Auckland's struggling rail network is under the microscope to see if it can cope with the city's bulging population.
A series of failures and growing numbers of delays with the current network is raising alarm bells and fears failure to deliver a reliable and resilient network over the next decade will erode public confidence in rail and public transport.
A broken piece of track caused a train derailment inside the underground Britomart station in May last year and the patience of rail passengers is wearing thin with regular faults and cancelled services.
A recent focus by the NZ Transport Agency(NZTA) on maintenace and inspection of the track has found many faults and resulted in speed restricitons and temporary closures on some lines.
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The rail network has become a victim of its own success with patronage growing from 2.5 million trips when Britomart opened in 2002 to 17m trips in 2017.
With further investment in the $4.4 billion City Rail Link(CRL), new trains, a third line from Westfield and Wiri and electrification from Papakura to Pukekohe, plus an additional 300,000 people over the next decade, rail use is expected to boom to up to 80m passenger trips a year.
The exciting but challenging future has prompted Auckland Transport to lead a high level review of the city's rail network. KiwiRail, which maintains the network, and Transdev, which runs the trains, are also on board.
The review by Opus is looking at the condition of rail assets, maintenance standards and plans to determine if they are "fit for purpose" for the future.
The engineering consultants are having to factor in the impact of more train services, narrowing gaps between services and what failures mean for commuters.
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"It is critical that the railway infrastructure is capable of safely and reliably delivering on this growth.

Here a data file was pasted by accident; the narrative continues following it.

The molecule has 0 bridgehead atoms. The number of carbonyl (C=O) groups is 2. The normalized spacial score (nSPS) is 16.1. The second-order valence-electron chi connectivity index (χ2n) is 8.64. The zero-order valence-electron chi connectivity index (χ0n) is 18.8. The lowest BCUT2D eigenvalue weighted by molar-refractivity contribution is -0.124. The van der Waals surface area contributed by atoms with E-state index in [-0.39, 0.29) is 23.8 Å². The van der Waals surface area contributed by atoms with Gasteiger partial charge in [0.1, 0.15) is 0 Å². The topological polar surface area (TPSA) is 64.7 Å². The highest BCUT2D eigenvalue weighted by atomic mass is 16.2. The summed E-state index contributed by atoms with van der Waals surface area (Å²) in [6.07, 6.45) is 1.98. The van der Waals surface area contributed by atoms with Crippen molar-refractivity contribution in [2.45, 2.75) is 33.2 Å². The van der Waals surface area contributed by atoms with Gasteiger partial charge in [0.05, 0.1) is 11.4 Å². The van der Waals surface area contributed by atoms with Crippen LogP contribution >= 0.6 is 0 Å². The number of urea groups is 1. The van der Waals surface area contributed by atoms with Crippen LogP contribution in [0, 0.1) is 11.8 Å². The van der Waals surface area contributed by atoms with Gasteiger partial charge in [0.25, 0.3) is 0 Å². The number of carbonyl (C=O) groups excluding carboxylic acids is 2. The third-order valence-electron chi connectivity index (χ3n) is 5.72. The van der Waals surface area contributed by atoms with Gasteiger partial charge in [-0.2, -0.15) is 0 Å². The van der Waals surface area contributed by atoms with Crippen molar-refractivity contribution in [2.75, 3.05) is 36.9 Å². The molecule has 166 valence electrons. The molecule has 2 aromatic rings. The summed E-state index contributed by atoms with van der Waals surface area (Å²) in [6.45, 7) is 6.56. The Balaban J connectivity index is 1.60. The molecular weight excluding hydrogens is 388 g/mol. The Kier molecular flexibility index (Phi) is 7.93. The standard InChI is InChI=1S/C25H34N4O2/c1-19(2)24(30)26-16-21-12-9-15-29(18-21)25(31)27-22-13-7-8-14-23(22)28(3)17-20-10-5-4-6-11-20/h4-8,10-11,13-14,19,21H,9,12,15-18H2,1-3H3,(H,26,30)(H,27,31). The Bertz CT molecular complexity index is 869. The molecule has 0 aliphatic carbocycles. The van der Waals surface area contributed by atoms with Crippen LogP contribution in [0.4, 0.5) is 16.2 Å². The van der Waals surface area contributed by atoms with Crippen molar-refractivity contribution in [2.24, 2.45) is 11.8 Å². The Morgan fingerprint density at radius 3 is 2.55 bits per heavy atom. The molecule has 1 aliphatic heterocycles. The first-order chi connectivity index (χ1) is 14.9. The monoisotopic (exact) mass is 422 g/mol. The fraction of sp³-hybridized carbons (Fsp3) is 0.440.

"Failure to deliver a safe, reliable and resilient network will undermine both the confidence and achievement of the targets that Auckland Transport has for rail and more broadly public transport in Auckland," says a brief for the review.
A draft report of the review, commissioned in April this year, has been received by AT. A final report is due by Christmas. A separate safety report is being prepared by the NZTA.
Mark Lambert, acting AT chief executive, said the review is looking at the current state of the rail track and getting a professional engineering opinion of what work needs to be done, if any, when the CRL opens in 2024 alongside a significant increase in train services.
He said the draft report had not thrown up anything unexpected, but would help package up some upgrade work to apply for funding from NZTA.
"In summary what it really says is the track and infrastructure is currently fit for purpose for the volume of service operating on it.
"However, it has recommended that upgrades of track prior to CRL opening and the maintenance regime should be enhanced from the point that we operate more services," Lambert said.
He said AT is looking for more funding, which will come from the NZTA's transitional rail improvements fund.
Mayor Phil Goff supports the review, saying it will help to cost and scope the work required to ensure the future reliability of the track prior to the CRL coming on stream.
"The CRL will double rail capacity and enable a significant increase in services which will necessarily require work to enhance track condition and other 'below-track' improvements on the rail network to support that growth," Goff said.